There is absolutely that target that we should achieve. We set ourselves a really difficult target with continuing with the water framework directive in its form because a river will be divided under that regulation into reaches. If it fails on one factor in one of those reaches, the whole river fails. That is why only 16% of our rivers qualify. Some reaches of those rivers are in quite good condition. I do not mind that target being demanding, but we need to understand that it is very hard to achieve what we are setting out. We think it is achievable and is doable, but if there is one point-source pollution incident resulting in a spike in phosphorus on one reach of a very long river, that river fails. So these are hard targets to hit, but we are determined to achieve that, and that is why I commend these regulations to the House.
I would like to thank the Minister before he sits down—although he has completed that act—for his very clear exposition over my concern about the postponement date of 2063. I offer my gratitude to the Minister.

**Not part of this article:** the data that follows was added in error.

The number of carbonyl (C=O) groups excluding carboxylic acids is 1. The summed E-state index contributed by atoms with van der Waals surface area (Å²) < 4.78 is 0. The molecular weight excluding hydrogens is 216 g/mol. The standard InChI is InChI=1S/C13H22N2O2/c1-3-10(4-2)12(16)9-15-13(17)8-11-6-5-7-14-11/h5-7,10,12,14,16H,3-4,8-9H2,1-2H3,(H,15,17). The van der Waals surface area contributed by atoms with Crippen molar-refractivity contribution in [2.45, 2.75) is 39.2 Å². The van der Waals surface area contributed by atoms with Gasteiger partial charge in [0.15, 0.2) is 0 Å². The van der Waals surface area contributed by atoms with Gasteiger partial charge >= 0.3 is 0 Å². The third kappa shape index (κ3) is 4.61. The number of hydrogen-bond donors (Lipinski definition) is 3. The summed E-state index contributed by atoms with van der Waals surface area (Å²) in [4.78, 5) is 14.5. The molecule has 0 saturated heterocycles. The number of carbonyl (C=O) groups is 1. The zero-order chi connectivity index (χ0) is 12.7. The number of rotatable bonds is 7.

My Lords, I thank everyone who has taken part in this short debate. Regarding the date of 2063, which the Minister has got so exercised about, I reiterate that this came from the Wildlife Trusts, an organisation that I greatly respect. I also greatly respect the Minister. I thank him for his time in going through the different parts of the regulations that we have been discussing today.
My amendment says that I regret the lack of ambition and urgency contained in the regulations. I am afraid the Minister has not reassured me on that—I am sure that he is not surprised to hear it—but I beg leave to withdraw my amendment.
House adjourned at 7.50 pm.